Sunday, November 20, 2005
The Priestess and the Imp
I caught Irina Slutskaya's winning performance at the Cup of China this morning on ESPN2, and I have to note that, since overcoming her multiple illnesses, she has blossomed into such a delightful creature that it's hard not to smile every time she opens her mouth. Everything she says and does is so genuine and sweet that you just want to pinch those plump, rosy cheeks of hers and have a good giggle with her, even if she is 26 years old and one of the most powerful athletes on the planet.
On the ice as well, her bubbly personality burns through the lackluster of her more rudimentary skating, and makes it shine. Some may wince at the use of the word lackluster to describe the current world champion, but despite her virtuosic jumping skills and less impressive, but still laudable, spinning prowess (I know everyone thinks she "owns" the Biehlmann spin these days, but she doesn't get enough momentum for my taste, no matter how perfect her ambidextrous form), she hasn't really progressed that much over the years in the elegance and expression departments. Yeah, she's a hell of a lot more graceful than the plodding, pumping jumping jack of a teenager that burst on the scene over ten years ago, but she's first and foremost a jock on the ice. I find it devastatingly charming when I see her take a big sniff or wipe her nose with the back of her hand (nonchalantly, she imagines) in the middle of some complicated piece of footwork. Still, like I said, her spritely personality and her unassailable jumps make her seem like nothing more than the world's most talented imp, leaping around to spread glee throughout the land.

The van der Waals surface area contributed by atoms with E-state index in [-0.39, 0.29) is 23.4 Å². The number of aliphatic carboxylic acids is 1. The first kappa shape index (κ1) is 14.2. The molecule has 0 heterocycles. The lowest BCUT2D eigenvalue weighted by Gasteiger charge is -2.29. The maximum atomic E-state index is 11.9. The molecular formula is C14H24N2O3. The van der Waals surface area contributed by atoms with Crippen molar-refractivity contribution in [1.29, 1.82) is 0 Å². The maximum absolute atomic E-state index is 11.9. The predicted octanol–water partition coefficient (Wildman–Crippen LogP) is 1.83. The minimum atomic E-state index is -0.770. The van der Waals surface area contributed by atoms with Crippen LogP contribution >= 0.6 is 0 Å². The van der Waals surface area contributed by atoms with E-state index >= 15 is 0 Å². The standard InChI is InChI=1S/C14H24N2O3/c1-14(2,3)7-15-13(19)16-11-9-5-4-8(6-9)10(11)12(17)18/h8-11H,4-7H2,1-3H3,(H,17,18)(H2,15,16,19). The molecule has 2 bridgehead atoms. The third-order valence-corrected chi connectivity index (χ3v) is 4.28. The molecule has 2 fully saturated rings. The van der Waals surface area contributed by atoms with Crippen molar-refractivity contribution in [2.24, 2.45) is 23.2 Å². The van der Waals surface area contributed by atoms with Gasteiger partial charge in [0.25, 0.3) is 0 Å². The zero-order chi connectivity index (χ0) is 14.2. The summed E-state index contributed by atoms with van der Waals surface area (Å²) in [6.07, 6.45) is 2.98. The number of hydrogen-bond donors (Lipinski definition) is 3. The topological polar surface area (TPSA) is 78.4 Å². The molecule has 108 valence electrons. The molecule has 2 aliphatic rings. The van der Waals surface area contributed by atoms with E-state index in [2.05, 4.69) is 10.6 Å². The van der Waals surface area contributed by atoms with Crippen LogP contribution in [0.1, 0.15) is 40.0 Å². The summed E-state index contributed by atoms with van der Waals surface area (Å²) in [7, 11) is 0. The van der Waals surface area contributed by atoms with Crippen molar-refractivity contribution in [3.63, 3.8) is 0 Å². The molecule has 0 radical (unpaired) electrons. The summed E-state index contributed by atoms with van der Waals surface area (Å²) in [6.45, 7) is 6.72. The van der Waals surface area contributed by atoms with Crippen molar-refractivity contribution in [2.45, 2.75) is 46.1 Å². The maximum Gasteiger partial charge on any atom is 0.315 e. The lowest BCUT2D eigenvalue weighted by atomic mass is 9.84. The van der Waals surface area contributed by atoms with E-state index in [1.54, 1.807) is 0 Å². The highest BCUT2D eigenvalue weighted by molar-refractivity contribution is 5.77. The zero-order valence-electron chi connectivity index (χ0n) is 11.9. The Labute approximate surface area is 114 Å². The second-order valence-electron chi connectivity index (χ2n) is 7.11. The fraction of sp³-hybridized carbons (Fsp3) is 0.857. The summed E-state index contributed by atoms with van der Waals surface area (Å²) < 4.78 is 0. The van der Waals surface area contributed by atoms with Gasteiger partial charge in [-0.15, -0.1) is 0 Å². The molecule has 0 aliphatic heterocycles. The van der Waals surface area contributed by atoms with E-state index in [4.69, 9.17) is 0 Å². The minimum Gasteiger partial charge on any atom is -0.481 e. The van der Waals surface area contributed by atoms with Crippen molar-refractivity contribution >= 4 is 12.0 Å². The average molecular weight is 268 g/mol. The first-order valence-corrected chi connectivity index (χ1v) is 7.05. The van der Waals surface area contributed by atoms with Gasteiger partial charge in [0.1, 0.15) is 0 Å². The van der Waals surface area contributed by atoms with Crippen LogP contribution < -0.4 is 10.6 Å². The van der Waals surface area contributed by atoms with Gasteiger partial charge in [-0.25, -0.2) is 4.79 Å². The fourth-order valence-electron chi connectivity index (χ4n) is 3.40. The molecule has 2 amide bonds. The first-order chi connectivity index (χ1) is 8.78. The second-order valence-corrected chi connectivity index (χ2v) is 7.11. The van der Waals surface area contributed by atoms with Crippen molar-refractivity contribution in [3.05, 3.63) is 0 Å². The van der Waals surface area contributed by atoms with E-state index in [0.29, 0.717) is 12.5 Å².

And then we have Michelle Kwan, who has gone through the opposite learning curve. At 25, she's already exhibiting signs of "old lady syndrome," which is what I call it when skaters of a certain age start shying away from the more difficult combinations and seem less confident of the ones they still do. Okay, that's harsh, but it's her lack of jumping adventuresomeness that has kept her out of the gold medal slot at the Olympics, to the great delight, I am sure, of America's indominatable teen terrors, Tara Lypinski and Sara Hughes, both of whom out-combinationed Kwan to the top spot.